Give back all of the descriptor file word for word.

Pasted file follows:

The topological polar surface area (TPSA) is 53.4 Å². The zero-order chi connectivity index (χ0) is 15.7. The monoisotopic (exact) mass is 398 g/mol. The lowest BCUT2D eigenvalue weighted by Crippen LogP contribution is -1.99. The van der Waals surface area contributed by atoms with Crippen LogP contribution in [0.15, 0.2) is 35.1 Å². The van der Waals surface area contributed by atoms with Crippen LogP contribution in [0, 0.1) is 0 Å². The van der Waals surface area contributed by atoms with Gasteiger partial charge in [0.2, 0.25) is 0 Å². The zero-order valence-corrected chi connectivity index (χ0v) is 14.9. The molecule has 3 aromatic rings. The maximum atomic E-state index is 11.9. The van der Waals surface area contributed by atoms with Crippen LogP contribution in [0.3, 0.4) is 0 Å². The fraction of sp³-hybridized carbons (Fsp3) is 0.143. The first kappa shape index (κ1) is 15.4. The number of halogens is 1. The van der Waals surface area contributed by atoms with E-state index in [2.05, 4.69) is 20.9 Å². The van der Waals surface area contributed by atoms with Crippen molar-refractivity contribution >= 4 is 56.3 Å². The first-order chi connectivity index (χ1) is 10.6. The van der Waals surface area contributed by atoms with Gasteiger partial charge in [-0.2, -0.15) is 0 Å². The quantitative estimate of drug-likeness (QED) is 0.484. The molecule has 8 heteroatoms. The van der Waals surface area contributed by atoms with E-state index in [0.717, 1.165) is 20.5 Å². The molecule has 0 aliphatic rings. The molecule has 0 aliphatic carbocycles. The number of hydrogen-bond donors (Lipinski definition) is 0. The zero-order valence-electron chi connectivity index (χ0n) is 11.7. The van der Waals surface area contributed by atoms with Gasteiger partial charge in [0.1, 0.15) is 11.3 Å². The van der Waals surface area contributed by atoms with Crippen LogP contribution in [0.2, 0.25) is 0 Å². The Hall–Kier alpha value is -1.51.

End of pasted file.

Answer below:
The topological polar surface area (TPSA) is 53.4 Å². The zero-order chi connectivity index (χ0) is 15.7. The monoisotopic (exact) mass is 398 g/mol. The lowest BCUT2D eigenvalue weighted by Crippen LogP contribution is -1.99. The van der Waals surface area contributed by atoms with Crippen LogP contribution in [0.15, 0.2) is 35.1 Å². The van der Waals surface area contributed by atoms with Crippen LogP contribution in [0, 0.1) is 0 Å². The van der Waals surface area contributed by atoms with Gasteiger partial charge in [0.2, 0.25) is 0 Å². The zero-order valence-corrected chi connectivity index (χ0v) is 14.9. The molecule has 3 aromatic rings. The maximum atomic E-state index is 11.9. The van der Waals surface area contributed by atoms with Crippen LogP contribution in [0.3, 0.4) is 0 Å². The fraction of sp³-hybridized carbons (Fsp3) is 0.143. The first kappa shape index (κ1) is 15.4. The number of halogens is 1. The van der Waals surface area contributed by atoms with E-state index in [2.05, 4.69) is 20.9 Å². The van der Waals surface area contributed by atoms with Crippen molar-refractivity contribution >= 4 is 56.3 Å². The first-order chi connectivity index (χ1) is 10.6. The van der Waals surface area contributed by atoms with Gasteiger partial charge in [-0.2, -0.15) is 0 Å². The quantitative estimate of drug-likeness (QED) is 0.484. The molecule has 8 heteroatoms. The van der Waals surface area contributed by atoms with E-state index in [0.717, 1.165) is 20.5 Å². The molecule has 0 aliphatic rings. The molecule has 0 aliphatic carbocycles. The number of hydrogen-bond donors (Lipinski definition) is 0. The zero-order valence-electron chi connectivity index (χ0n) is 11.7. The van der Waals surface area contributed by atoms with Gasteiger partial charge in [0.1, 0.15) is 11.3 Å². The van der Waals surface area contributed by atoms with Crippen LogP contribution in [0.2, 0.25) is 0 Å². The Hall–Kier alpha value is -1.51.